One of the climactic set-pieces in the Disney adaptation of Edgar Rice Burroughs’ John Carter features a gladiatorial fight against a “white ape”. This is an overgrown, lumbering, screaming beast more designed for a fearsome appearance than any sense of internal consistency. And when it slows down enough that we get a good look at it, it’s not nearly as convincing as we might hope. There’s a metaphor in there.
Carter — played by the aptly-namd Taylor Kitsch — is the ape’s opponent, along with the Thark Jeddak — leader — Tars Tarkas (Willem Dafoe), and the arena is on the planet Barsoom, better known to us as “Mars”. The Thark have a brutal, warrior-centered culture that probably had a lot to do with the characterization of the Klingons in Star Trek. Tars Tarkas must be on his guard against Tal Hajus (Thomas Haden Church), who seeks power for himself; those unfortunates who aren’t particularly warlike, like the gentle Sola (Samantha Morton) risk execution.
There are also humans on Barsoom, though it’s not clear how they got there; this I’ll forgive because I don’t remember if Burroughs’ A Princess of Mars mentioned it either. The mobile city-state of Zodanga — led by Sab Than (Dominic West) — has been laying waste to all the other human cities, especially after the mysterious Matai Shang (Mark Strong) grants him the use of an all-powerful weapon as, he says, a gift from the Goddess. The last city to remain is Helium, led by Tardos Mors (Ciarán Hinds), with a strong culture of art and science. Sab Than offers a truce if he can marry the princess Dejah Thoris (Lynn Collins), but she would obviously rather not. Besides, she’s on the verge of discovering the scientific basis of the Zodangan weapon herself.
Burroughs wrote wonderfully pulpy novels, with almost as much world-building as Dune, which they also inspired. Unfortunately, like Lynch’s adaptation of that book, this film isn’t nearly enough to capture that level of detail. Burroughs’ novels were also products of their times, and they’re incredibly backwards in many respects. It’s clear from the framing story of Carter as a disillusioned former Virginian cavalry officer from the Civil War that Zodanga and Helium are meant as the two sides in that conflict, and that the Tharks stand in for the Apache and other native tribes; the above description of the Tharks is pretty much the common view on Native Americans in the early 20th century. The film is a little better at hiding Burroughs’ gender politics, at least.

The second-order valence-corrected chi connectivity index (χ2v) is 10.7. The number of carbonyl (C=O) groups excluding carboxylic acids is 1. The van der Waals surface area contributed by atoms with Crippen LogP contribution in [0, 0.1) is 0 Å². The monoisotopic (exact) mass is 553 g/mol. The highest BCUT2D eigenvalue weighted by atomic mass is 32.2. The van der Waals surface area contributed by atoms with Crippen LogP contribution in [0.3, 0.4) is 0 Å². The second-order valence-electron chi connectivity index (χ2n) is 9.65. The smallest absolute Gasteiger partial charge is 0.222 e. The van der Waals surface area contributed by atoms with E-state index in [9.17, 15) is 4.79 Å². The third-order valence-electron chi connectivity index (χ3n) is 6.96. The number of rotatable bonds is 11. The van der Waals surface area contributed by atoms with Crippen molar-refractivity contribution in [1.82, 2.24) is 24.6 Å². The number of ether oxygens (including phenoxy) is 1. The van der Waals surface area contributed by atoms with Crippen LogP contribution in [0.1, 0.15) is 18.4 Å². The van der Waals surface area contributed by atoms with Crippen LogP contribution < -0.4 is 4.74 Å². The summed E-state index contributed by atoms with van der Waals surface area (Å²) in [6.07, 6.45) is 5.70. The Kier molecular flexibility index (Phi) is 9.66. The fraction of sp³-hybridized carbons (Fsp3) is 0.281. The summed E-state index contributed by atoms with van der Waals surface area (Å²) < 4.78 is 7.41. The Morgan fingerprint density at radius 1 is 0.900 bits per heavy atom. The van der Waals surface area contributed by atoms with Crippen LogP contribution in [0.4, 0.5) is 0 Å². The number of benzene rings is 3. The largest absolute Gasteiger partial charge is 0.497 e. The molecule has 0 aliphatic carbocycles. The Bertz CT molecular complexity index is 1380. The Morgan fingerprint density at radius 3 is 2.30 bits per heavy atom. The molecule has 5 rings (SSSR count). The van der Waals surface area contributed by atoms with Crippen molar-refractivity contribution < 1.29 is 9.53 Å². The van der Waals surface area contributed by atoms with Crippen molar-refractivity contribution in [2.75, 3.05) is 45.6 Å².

Still, the filmmakers have tried to clean up the material somewhat — the last thing Disney needs is another Song of the South — but between this and the loss of so much world-building there’s almost nothing left of Burroughs’ original spirit. What remains is a completely generic, CGI-driven, indifferently-acted action movie, and when the big action set-pieces wind down the plot and dialogue falls completely flat. There are entirely too many movies like that already, and they didn’t need to pillage science fiction history to do it.
Worth It: no.
Bechdel Test: fail.